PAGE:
Although for 2000 years, the Jewish people yearned and prayed for the day when they could reestablish their own national home, this right could be fulfilled only following the modern national reawakening of the Jewish people towards the end of the nineteenth century. This revival of Jewish nationalism led to the establishment of the Zionist movement. It received important initial recognition in the Balfour Declaration of 1917 which stated that the British Government viewed "with favour the establishment in Palestine of a national home for the Jewish people." That recognition was officially endorsed by the League of Nations, the precursor of the United Nations, in 1922.
On 29 November 1947, the UN General Assembly passed Resolution 181 calling for the termination of the British Mandate in Palestine, and the creation of a Jewish state and an Arab state in that territory. The idea - still valid today - is that there should be two nation states for two peoples. While the Jewish population celebrated this landmark resolution, the Arab countries rejected the UN decision and started a war to destroy the Jewish state-to-be. On 14 May 1948, David Ben Gurion declared the "establishment of a Jewish State in Eretz Israel, to be known as the State of Israel." In this way, the Jewish people finally could exercise their right to self-determination in their own land.
Israel was founded to provide a much-needed homeland for the Jewish people, who had been persecuted in other lands over the ages. The Declaration of Independence states explicitly that "The State of Israel will be open for Jewish immigration and for the Ingathering of the Exiles."
In accordance with its Declaration of Independence, the State of Israel was founded as a democratic state based upon the principles of the separation of powers, freedom, and complete equality before the law for all its inhabitants irrespective of religion, race, gender or nationality. These principles apply today.
As Israel is self-defined as both a Jewish and a democratic state, it guarantees the rights of its non-Jewish citizens. There is a large Arab minority in the State of Israel, constituting nearly 20 percent of its population. The Arab population of Israel enjoys full civil and political rights, including freedom of expression, religion and worship. They vote in Israel's elections and Arab representatives are elected to Israel's parliament. Israeli Arabs serve as judges, mayors, and civil servants. Currently an Arab-Israeli citizens serves as a government minister, a second is Deputy Foreign Minister. In addition to Hebrew, Arabic is an official language of the state. Although problems still exist with regards to the full integration of the Arab minority, particularly in the economic sphere, these problems are equivalent to those faced in many Western democracies with large minority populations.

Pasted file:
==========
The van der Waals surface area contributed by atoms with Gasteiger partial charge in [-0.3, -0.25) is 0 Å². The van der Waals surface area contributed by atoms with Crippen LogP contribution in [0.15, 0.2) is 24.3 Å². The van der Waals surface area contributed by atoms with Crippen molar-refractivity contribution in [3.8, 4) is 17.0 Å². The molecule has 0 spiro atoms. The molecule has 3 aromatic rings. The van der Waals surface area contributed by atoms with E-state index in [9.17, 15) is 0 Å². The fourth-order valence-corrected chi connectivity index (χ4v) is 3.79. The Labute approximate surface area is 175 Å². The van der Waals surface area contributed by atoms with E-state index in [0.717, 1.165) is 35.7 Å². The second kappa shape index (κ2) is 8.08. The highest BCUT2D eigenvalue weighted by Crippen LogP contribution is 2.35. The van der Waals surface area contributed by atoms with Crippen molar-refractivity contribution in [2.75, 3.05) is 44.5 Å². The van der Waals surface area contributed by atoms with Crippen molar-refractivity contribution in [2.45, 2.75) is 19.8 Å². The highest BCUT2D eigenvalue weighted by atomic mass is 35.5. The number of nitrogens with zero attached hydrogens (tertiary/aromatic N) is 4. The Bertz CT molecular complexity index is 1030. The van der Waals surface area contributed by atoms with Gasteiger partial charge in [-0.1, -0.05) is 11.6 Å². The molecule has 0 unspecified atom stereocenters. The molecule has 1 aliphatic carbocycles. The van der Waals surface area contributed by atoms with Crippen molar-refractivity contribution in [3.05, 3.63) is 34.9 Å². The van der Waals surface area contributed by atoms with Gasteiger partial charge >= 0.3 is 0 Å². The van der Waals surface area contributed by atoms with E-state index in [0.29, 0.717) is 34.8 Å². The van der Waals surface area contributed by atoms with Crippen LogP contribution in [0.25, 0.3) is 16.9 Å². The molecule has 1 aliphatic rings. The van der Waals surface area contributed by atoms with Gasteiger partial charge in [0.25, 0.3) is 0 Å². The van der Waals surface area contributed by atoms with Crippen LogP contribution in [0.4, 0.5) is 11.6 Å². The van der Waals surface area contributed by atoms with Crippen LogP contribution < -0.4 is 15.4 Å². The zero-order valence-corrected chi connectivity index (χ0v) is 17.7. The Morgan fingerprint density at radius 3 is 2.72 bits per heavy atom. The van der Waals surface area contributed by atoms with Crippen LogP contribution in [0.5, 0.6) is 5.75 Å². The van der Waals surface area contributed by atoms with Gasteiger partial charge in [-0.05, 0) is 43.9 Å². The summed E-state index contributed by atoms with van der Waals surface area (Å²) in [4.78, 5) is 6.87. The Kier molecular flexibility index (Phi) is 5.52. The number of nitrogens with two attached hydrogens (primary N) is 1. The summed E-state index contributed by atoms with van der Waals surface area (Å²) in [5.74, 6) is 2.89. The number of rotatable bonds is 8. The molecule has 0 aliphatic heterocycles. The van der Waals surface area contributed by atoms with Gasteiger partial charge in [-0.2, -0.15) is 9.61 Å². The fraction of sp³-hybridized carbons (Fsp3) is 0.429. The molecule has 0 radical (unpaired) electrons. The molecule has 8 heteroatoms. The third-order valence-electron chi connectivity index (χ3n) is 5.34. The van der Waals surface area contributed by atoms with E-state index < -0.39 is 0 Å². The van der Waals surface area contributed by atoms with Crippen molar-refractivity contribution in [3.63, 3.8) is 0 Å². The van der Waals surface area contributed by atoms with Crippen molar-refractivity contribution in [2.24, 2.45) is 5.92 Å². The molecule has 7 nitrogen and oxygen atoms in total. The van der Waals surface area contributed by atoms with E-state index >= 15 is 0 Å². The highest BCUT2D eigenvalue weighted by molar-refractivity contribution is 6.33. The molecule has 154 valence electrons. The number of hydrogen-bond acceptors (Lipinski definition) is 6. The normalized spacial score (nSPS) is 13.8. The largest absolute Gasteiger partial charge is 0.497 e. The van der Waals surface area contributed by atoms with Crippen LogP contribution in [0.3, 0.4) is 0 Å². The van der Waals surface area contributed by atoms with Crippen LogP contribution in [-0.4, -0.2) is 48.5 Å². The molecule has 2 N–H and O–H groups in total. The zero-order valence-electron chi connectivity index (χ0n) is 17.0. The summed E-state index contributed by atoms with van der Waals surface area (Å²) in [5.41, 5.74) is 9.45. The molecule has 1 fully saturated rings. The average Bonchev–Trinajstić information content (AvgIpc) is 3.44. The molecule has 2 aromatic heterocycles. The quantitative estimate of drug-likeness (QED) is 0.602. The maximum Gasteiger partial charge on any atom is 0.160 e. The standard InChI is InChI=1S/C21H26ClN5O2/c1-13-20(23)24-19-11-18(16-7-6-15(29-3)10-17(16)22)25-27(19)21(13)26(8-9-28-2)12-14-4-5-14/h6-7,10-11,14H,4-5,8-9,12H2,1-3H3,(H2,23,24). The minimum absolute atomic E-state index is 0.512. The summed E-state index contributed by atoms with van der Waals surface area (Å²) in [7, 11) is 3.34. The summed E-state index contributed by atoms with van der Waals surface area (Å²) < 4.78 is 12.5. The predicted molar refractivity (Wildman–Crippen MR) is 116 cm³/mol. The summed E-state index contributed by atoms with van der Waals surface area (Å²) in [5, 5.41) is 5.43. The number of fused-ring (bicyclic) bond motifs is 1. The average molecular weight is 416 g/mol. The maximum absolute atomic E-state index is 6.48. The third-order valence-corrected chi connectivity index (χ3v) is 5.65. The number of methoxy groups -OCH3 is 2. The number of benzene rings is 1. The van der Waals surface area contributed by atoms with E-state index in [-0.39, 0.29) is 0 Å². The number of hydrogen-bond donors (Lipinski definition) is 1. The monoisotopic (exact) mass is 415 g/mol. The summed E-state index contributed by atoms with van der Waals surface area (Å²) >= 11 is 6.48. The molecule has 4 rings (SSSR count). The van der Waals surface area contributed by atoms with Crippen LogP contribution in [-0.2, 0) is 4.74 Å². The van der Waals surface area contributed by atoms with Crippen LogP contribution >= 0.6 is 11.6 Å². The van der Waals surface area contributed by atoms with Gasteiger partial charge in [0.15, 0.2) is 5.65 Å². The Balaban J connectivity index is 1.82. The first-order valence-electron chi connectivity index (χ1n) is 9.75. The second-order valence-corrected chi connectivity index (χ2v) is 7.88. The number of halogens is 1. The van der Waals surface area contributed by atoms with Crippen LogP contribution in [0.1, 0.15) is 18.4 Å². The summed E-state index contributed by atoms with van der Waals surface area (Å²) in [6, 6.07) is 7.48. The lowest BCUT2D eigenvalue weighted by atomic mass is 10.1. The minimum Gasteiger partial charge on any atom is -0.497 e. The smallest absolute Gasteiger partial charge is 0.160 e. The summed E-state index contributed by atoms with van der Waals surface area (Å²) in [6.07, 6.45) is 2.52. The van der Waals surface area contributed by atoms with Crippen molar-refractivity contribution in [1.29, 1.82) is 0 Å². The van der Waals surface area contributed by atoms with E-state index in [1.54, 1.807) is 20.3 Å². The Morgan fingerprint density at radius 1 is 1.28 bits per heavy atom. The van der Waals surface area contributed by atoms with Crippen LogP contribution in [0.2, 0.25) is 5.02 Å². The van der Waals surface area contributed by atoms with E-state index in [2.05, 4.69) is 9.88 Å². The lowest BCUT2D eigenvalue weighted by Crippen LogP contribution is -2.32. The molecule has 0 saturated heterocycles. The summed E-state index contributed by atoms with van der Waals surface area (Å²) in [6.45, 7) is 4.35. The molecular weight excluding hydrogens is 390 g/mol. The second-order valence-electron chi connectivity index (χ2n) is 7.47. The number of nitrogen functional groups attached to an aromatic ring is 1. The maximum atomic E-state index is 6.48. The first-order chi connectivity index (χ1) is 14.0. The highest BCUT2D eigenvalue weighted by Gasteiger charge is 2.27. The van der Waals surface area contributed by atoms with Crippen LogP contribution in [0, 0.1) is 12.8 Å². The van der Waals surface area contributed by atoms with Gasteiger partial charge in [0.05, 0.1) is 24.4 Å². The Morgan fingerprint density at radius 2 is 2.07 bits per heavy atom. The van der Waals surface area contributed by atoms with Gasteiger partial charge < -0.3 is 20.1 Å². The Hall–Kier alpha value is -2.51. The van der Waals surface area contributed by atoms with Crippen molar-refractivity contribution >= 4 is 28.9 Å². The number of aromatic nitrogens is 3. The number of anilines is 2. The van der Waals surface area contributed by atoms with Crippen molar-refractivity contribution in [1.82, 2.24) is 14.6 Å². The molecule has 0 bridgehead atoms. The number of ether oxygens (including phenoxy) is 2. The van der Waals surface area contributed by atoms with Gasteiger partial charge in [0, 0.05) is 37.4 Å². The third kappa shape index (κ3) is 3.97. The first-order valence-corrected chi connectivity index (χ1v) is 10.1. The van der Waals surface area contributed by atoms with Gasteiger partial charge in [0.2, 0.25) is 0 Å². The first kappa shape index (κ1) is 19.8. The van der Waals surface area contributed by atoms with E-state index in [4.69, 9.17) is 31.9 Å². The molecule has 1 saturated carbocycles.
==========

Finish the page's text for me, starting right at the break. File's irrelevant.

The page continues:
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t Do the Palestinians have a justifiable "claim of return"?
At the same time that the Palestinians are calling for a state of their own, they also demand a "right to return" to land inside Israel's pre-1967 lines. However, no such claim exists under general international law, the relevant UN resolutions or the agreements between Israel and its Arab neighbors.
Under present demographic-geographic conditions, the influx of a large number of refugees into Israel is most certainly not practicable. Given that the present population of Israel is approximately 7 million (of whom about one-fifth are Arab Israelis), the influx of millions of Palestinians into the State of Israel would threaten the existence of Israel as a Jewish state, obliterating its basic identity as the homeland of the Jewish people and a refuge for persecuted Jews. Consequently, the demand to live in Israel is nothing more than a euphemism for the demographic destruction of the Jewish state.
Finally, the Palestinian claim of unlimited immigration to Israel is a political ploy made by those who do not want Israel to exist. It is disingenuous that the Palestinians are simultaneously appealing for a state of their own while calling for the right to freely immigrate to yet another state, Israel. By continuing to demand a right that would, in effect, negate the basic identity of Israel, the Palestinian leadership is undermining prospects for peace. The result of any peace process should be two nation states for two people, as envisioned by the United Nations in 1947, in the partition plan.
The Palestinian refugee problem has remained unsolved for approximately 60 years, causing suffering and instability throughout the Middle East. However, alongside the current social and humanitarian aspects of this issue, it is important to examine the causes of the problem and the reasons why it has been perpetuated for six decades.
The immediate source of the refugee problem was the Arabs' rejection in 1947 of UN General Assembly Resolution 181 - which would have partitioned the British Mandate area into an Arab state and a Jewish state - and the ensuing war they started in the hope of destroying Israel. Many Palestinian Arabs who lived in areas where the fighting took place abandoned their homes, either at the request of Arab leaders, or due to fear of the fighting and the uncertainty of living under Jewish rule. A refugee problem would never have been created had this war not been forced upon Israel by the Arab countries and the local Palestinian leadership.